Even though the theory of the bundled discount is properly analogized to tying or exclusive dealing rather than predatory pricing, an administratively prudent rule might insist on a showing the the discounted package is priced below average variable cost.

As I’ve noted in this space previously, and this paper (now in print at 23 Yale Journal on Regulation 169) antitrust rules should reflect the welfare benefits generated as shelf space payments are ultimately passed on to consumers:

If the retail sector is competitive, which is almost always the case as a result of low barriers to entry, these payments are passed on to consumers regardless of form. These payments create first order benefits for consumers in the form of lower prices and higher quality. A coherent antitrust policy will recognize that these payments are a form of the competitive process, namely price competition, and should be treated as such.

Further, where anticompetitive exclusion is the competitive concern, antitrust law would be best served by establishing safe-harbors for distribution contracts unlikely to create anticompetitive effect, i.e. short-term contracts or contracts foreclosing less than 40% of distribution assets. This approach applies to competition for distribution generally, and is not limited to bundled discounts. Thom’s post and analysis in his Minnesota Law Review piece offer sensible and similarly-minded policy proposals for evaluating bundled discounts. With all of that said about the general sensibility of Hovenkamp’s approach here, I have two quibbles upon which I will expand below the fold.

Continue Reading…

Thom recently posted about Judge Alito’s comments on the recent Lepage’s decision involving bundled discounts offered to retailers. There is presently much debate among antitrust scholars regarding the proper treatment of “above-cost” price cuts, such as the bundled discounts in Lepage’s. The anticompetitive theory in these cases is not that discounts mask what is effectively “predatory pricing.” Rather, the theory is that the payments will deprive rivals from achieving minimum efficient scale for a period of time long enough to prohibit meaningful competition.

These forms of competition have attracted a good deal of antitrust scrutiny recently: slotting allowances, category management, bundled rebates, and discounts. For some thoughts on the economics of these practices, see my papers with Ben Klein on slotting and category management. How should antitrust law deal with manufacturer payments to retailers to shelve products, increase exposure, or secure promotional effort, which I collectively label: “Competition for distribution”?

Some have argued that per se legality is the correct approach to bundled rebates, but not necessary all payments for distribution. Thom’s proposed approach (among other things) requires the plaintiff to demonstrate in the context of bundled rebates that he could not have collaborated with other firms to construct a competing bundle. Others have argued for stricter scrutiny of bundled rebates, slotting allowances and payments for distribution more generally. Still others attempt to present a “unified theory” of Section 2 which would govern predatory pricing and allegedly exclusionary conduct.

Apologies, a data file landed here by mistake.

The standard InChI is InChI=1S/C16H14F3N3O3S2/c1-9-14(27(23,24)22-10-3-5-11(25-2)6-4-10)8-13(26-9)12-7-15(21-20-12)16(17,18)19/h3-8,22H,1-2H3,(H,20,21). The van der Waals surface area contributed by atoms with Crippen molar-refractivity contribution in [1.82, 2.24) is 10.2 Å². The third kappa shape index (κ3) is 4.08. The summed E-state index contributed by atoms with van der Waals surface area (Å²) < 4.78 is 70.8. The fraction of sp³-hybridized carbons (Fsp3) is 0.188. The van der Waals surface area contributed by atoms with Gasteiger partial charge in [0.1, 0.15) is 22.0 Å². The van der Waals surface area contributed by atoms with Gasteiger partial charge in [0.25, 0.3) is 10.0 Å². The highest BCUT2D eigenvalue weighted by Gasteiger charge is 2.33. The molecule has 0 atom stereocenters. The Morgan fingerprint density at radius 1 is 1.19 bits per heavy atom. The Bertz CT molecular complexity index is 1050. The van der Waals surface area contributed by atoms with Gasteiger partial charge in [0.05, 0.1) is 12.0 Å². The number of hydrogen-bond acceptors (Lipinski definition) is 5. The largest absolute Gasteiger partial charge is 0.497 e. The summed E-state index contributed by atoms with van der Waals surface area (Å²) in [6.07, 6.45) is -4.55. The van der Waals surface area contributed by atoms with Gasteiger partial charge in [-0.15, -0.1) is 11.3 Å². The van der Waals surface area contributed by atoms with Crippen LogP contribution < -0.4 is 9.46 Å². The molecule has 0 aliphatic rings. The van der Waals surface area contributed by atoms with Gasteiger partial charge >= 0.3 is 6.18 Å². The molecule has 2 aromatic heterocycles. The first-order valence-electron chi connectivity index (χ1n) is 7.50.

In my paper (and thus the title of the post), Antitrust Law and Competition for Distribution, forthcoming in the Yale Journal on Regulation later this year, I focus on a number of economic facts regarding competition for distribution in search of guiding principles for an antitrust approach to these practices. Read below the fold for my thoughts on these economic characteristics, and what they suggest about a coherent approach to competition for distribution: Continue Reading…

A few weeks back, Josh had a nice post (on Ideoblog) regarding Judge Alito’s antitrust record. He was pretty optimistic, dismissing Judge Alito’s antitrust critics and concluding that “what little Judge Alito has written on antitrust issues is properly described as fastidious analysis complemented by strict application of doctrine.”

Some of Judge Alito’s comments in last week’s hearings cause me to be similarly optimistic. I was particularly pleased with the following exchange between Senator Dewine and Judge Alito regarding LePage’s v. 3M, a terrible en banc decision involving “bundled discounts” (i.e., discounts granted in exchange for purchasing products from multiple product lines):

SENATOR DEWINE: Judge, you had a case that dealt with bundling like this. It was, of course, the 3M v. LePage’s case. In that case, 3M, which sells Scotch tape, was selling it as part of a bundle with other products. The result was that LePage’s, which was offering a cheaper, competing tape, was having a hard time getting stores to sell its tape because if the stores did, they would have to give up the chance to save money on all the other 3M products that they carry.

The majority ruled against 3M, but you dissented. I wonder if you could please explain your reasoning behind that dissent, and explain what type of bundle discounts you think would violate the antitrust laws.

JUDGE ALITO: …3M was selling the product, as I recall — it was selling these products — it was not selling them below its cost. It was selling them above its cost. But 3M, because of its scale or because it was more efficient, was able to produce its product more cheaply.

…[M]y understanding of the state of the scholarship on this issue right now and on the way economists view the issue is that I believe that there are many of them who believe that a situation like this does not involve monopolization, that this is not a way in which a company like that can engage in a predatory practice over a period of time.

But there’s uncertainty, really, about how the monopolization standard applies to issues of bundling. So I think it’s quite up in the air and should it come up again, I think it merits reexamination.

For why Judge Alito was right in saying that LePage’s “merits reexamination,” read on…. Continue Reading…